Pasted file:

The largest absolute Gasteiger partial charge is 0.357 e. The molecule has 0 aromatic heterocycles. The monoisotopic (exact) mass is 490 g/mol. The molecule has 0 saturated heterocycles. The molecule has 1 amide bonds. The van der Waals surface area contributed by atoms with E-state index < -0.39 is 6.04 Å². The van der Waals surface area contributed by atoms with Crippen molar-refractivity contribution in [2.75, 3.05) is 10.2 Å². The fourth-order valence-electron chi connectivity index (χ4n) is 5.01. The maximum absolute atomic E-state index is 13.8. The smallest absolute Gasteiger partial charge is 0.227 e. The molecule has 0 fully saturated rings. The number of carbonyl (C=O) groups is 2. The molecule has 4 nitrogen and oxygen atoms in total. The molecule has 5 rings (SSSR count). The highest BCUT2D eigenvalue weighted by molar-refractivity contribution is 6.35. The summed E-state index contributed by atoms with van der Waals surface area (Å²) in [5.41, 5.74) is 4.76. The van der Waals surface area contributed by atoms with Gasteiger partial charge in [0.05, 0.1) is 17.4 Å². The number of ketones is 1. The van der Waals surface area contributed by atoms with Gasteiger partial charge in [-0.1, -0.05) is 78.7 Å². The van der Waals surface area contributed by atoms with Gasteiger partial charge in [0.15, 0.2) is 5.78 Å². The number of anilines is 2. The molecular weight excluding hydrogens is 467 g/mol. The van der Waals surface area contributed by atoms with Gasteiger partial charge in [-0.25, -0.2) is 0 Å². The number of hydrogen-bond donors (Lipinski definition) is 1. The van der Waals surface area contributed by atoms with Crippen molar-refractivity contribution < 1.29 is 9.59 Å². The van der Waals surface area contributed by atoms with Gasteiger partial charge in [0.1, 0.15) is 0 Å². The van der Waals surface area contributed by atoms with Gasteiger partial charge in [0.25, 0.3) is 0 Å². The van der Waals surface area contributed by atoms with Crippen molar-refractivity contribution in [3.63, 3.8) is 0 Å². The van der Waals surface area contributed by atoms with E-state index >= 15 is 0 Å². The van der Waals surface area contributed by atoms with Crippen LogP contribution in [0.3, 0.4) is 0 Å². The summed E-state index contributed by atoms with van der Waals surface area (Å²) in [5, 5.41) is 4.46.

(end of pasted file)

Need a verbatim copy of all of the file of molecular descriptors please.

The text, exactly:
The largest absolute Gasteiger partial charge is 0.357 e. The molecule has 0 aromatic heterocycles. The monoisotopic (exact) mass is 490 g/mol. The molecule has 0 saturated heterocycles. The molecule has 1 amide bonds. The van der Waals surface area contributed by atoms with E-state index < -0.39 is 6.04 Å². The van der Waals surface area contributed by atoms with Crippen molar-refractivity contribution in [2.75, 3.05) is 10.2 Å². The fourth-order valence-electron chi connectivity index (χ4n) is 5.01. The maximum absolute atomic E-state index is 13.8. The smallest absolute Gasteiger partial charge is 0.227 e. The molecule has 0 fully saturated rings. The number of carbonyl (C=O) groups is 2. The molecule has 4 nitrogen and oxygen atoms in total. The molecule has 5 rings (SSSR count). The highest BCUT2D eigenvalue weighted by molar-refractivity contribution is 6.35. The summed E-state index contributed by atoms with van der Waals surface area (Å²) in [5.41, 5.74) is 4.76. The van der Waals surface area contributed by atoms with Gasteiger partial charge in [0.05, 0.1) is 17.4 Å². The number of ketones is 1. The van der Waals surface area contributed by atoms with Gasteiger partial charge in [-0.1, -0.05) is 78.7 Å². The van der Waals surface area contributed by atoms with Gasteiger partial charge in [0.15, 0.2) is 5.78 Å². The number of anilines is 2. The molecular weight excluding hydrogens is 467 g/mol. The van der Waals surface area contributed by atoms with Gasteiger partial charge in [-0.25, -0.2) is 0 Å². The number of hydrogen-bond donors (Lipinski definition) is 1. The van der Waals surface area contributed by atoms with Crippen molar-refractivity contribution < 1.29 is 9.59 Å². The van der Waals surface area contributed by atoms with Gasteiger partial charge in [0.1, 0.15) is 0 Å². The van der Waals surface area contributed by atoms with Gasteiger partial charge in [0.25, 0.3) is 0 Å². The van der Waals surface area contributed by atoms with Crippen molar-refractivity contribution in [3.63, 3.8) is 0 Å². The van der Waals surface area contributed by atoms with E-state index >= 15 is 0 Å². The van der Waals surface area contributed by atoms with Crippen LogP contribution in [0.3, 0.4) is 0 Å². The summed E-state index contributed by atoms with van der Waals surface area (Å²) in [5, 5.41) is 4.46.